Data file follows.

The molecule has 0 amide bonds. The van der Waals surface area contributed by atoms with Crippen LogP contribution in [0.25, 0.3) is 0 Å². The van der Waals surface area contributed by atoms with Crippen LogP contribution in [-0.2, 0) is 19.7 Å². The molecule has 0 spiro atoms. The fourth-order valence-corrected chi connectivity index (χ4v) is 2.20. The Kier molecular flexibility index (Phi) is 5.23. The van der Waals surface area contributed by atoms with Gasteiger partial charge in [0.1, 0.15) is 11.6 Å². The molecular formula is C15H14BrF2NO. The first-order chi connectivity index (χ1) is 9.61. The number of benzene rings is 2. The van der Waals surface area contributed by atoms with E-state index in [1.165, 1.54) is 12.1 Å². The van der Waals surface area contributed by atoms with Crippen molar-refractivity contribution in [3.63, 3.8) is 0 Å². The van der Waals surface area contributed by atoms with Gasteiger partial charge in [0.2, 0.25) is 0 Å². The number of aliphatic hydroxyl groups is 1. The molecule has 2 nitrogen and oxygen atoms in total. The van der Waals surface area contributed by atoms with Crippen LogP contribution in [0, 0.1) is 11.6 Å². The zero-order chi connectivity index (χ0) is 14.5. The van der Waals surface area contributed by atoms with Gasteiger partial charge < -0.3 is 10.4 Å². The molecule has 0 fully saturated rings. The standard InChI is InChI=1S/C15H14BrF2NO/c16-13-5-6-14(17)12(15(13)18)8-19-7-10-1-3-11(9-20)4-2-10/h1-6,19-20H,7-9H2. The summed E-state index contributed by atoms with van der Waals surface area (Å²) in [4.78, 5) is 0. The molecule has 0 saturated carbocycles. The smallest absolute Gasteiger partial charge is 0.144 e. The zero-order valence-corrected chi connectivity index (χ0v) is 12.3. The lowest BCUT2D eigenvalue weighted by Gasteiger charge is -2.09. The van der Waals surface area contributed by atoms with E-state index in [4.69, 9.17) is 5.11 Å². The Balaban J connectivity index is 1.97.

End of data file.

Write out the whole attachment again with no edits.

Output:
The molecule has 0 amide bonds. The van der Waals surface area contributed by atoms with Crippen LogP contribution in [0.25, 0.3) is 0 Å². The van der Waals surface area contributed by atoms with Crippen LogP contribution in [-0.2, 0) is 19.7 Å². The molecule has 0 spiro atoms. The fourth-order valence-corrected chi connectivity index (χ4v) is 2.20. The Kier molecular flexibility index (Phi) is 5.23. The van der Waals surface area contributed by atoms with Gasteiger partial charge in [0.1, 0.15) is 11.6 Å². The molecular formula is C15H14BrF2NO. The first-order chi connectivity index (χ1) is 9.61. The number of benzene rings is 2. The van der Waals surface area contributed by atoms with E-state index in [1.165, 1.54) is 12.1 Å². The van der Waals surface area contributed by atoms with Crippen molar-refractivity contribution in [3.63, 3.8) is 0 Å². The van der Waals surface area contributed by atoms with Gasteiger partial charge in [0.2, 0.25) is 0 Å². The number of aliphatic hydroxyl groups is 1. The molecule has 2 nitrogen and oxygen atoms in total. The van der Waals surface area contributed by atoms with Crippen LogP contribution in [0, 0.1) is 11.6 Å². The zero-order chi connectivity index (χ0) is 14.5. The van der Waals surface area contributed by atoms with Gasteiger partial charge < -0.3 is 10.4 Å². The molecule has 0 fully saturated rings. The standard InChI is InChI=1S/C15H14BrF2NO/c16-13-5-6-14(17)12(15(13)18)8-19-7-10-1-3-11(9-20)4-2-10/h1-6,19-20H,7-9H2. The summed E-state index contributed by atoms with van der Waals surface area (Å²) in [4.78, 5) is 0. The molecule has 0 saturated carbocycles. The smallest absolute Gasteiger partial charge is 0.144 e. The zero-order valence-corrected chi connectivity index (χ0v) is 12.3. The lowest BCUT2D eigenvalue weighted by Gasteiger charge is -2.09. The van der Waals surface area contributed by atoms with E-state index in [4.69, 9.17) is 5.11 Å². The Balaban J connectivity index is 1.97.